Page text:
Software

Why e-mail security means more than installing antivirus software

The recent resurgence of the Bagle worm—now new and improved with a multipart approach designed to disable antivirus updates—means that it's no longer enough to rely soley on antivirus software for all of your e-mail security concerns. Jonathan Yarden investigates this recent innovation from virus writers and offers his suggestions for fighting back.

So far, the worms of summer have managed to catch a lot of people off guard. Individual users weren't the only ones hit by the onslaught of the various Bagle/Mitglieder worms (or whatever the antivirus companies decided to dub them this time). In fact, the latest malware "cocktail" of this enduring worm managed to infest quite a few large corporations as well—much to their surprise, I'm sure.

The most recent manifestation involved a good deal of advanced technology: After creeping into vulnerable systems, the base Bagle variant downloads other dangerous components. Using this "multipart" approach, the worm blocks antivirus updates and disables firewalls and antivirus software.

Bagle/Mitglieder managed to work its way into many corporations before their antivirus software even caught it. In fact, I received quite a few ZIP files that managed to slip past the commercial e-mail filtering system we use where I work.

Several customers called our technical support to complain—they couldn't fathom how they received an e-mail worm or how it infected their system when they had updated antivirus software. Of course, it's important to point out that these same people opened an attachment from an unknown source.

It's worth mentioning that the worm pummeled the systems of those of us who have "catch-all" e-mail accounts for domain names, to a degree that I don't remember seeing recently. Even some of my "spam-trap" e-mail accounts received copies, which elicited a small grin when I realized that many junk e-mailers weren't immune to Bagle/Mitglieder either.

It's no longer enough to depend solely on antivirus software to stop worms. It took some antivirus vendors several days to provide updated virus signatures to customers for the latest Bagle/Mitglieder variants. By then, more than a few people had already opened the attachment, which then disabled their antivirus software before it could receive the update.

While a junk e-mail proxy isn't much of a problem for corporations that have effective firewall systems, that didn't stop the worm from kicking e-mail servers offline or flooding inboxes with junk. The more important issue is why so many machines with "up-to-date" antivirus software—even enterprise antivirus software—fell victim to this worm.

Too many companies have a false sense of security because they believe they're doing everything "by the book" with their e-mail systems—and they think this is sufficient to protect them against worms. Most corporations expect their e-mail security to operate successfully solely with an e-mail antivirus gateway, but that's just not enough.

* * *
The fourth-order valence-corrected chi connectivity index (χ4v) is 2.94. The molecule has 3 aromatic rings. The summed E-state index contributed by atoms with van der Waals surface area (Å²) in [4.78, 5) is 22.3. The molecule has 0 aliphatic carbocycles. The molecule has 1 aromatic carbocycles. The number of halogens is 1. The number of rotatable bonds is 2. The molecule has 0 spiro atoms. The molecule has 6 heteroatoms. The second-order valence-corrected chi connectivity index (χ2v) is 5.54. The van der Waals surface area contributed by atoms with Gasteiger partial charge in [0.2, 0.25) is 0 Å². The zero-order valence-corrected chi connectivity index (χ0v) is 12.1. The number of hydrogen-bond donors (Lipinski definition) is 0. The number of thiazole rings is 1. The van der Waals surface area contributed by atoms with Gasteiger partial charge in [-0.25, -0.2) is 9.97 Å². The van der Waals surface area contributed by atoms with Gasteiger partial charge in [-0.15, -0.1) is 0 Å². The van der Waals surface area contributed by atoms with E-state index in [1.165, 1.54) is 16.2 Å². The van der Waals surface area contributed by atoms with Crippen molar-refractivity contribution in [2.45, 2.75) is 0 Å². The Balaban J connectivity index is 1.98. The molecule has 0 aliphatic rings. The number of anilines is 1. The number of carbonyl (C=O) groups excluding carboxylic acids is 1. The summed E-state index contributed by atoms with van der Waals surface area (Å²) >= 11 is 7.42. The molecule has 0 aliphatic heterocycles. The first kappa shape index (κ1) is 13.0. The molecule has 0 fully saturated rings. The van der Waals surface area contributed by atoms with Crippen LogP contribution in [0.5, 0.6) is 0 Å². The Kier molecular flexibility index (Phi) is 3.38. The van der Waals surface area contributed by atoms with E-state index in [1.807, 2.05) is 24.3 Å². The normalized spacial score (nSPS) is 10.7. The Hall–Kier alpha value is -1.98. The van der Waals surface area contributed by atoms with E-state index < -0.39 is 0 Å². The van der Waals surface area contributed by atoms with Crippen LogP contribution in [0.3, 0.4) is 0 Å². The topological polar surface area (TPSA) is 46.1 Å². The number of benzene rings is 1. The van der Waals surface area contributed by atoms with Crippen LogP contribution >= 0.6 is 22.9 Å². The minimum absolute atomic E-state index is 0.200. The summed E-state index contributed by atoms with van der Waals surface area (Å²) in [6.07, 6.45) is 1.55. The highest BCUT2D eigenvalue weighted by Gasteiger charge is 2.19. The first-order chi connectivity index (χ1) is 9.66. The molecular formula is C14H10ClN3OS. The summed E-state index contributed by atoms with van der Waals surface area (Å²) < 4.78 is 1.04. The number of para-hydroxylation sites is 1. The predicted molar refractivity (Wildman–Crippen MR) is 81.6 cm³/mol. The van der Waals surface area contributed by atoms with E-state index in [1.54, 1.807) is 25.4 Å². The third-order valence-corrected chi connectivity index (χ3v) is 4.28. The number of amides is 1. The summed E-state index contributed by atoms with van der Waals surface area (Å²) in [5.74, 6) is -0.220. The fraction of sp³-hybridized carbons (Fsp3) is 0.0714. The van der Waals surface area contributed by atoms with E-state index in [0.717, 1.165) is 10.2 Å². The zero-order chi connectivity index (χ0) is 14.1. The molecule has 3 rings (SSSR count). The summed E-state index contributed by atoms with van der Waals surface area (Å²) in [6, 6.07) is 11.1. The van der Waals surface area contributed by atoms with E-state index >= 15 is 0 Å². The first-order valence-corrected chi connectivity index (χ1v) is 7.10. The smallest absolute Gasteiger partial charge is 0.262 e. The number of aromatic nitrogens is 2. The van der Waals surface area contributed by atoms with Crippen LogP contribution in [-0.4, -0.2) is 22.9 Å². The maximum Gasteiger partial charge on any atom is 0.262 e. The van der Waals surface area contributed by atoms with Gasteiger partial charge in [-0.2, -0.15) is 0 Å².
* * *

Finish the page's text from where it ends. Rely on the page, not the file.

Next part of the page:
Some wiser corporations have deployed both e-mail antivirus gateways and desktop antivirus software, which often come from the same antivirus company. Of course, even fewer organizations employ two or more antivirus systems, just to cover their bases. If one system fails or misses an update, the other one can still protect the systems.

Of course, it helps that most antivirus software can automatically download updates when they're available. Companies with multiple layers of both Internet security and desktop security probably didn't experience many Bagle/Mitglieder problems. But keep in mind that the delay between the release of a virus or worm and the availability of antivirus signatures is a critical factor.

This is significant because I'm quite sure we haven't seen the last of these multipart worms. And with this lag between a worm's release and the availability of an update, a bigger question remains: How do you protect your organization's systems?

Convincing users to stop opening e-mail attachments from unknown sources is definitely a good way to start, but good luck getting through to all of them. Of course, it never hurts to make it a policy to treat any e-mail attachment with common malware extensions (such as executables and ZIP files) as hostile until proven otherwise. You can also tell users to immediately check for new antivirus signatures when receiving any unknown files. However, I'm sure you know from experience that you can't force users to do everything you tell them.

In the meantime, it never hurts to cover all your bases. I recommend checking out the VirusTotal Web site, which offers a free, on-demand service you can use to identify hostile attachments before they run rampant on your network. Using several antivirus engines, VirusTotal analyzes suspicious files and facilitates the quick detection of viruses, worms, Trojans, and all kinds of malware detected by antivirus software.

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Jonathan Yarden is the senior UNIX system administrator, network security manager, and senior software architect for a regional ISP.

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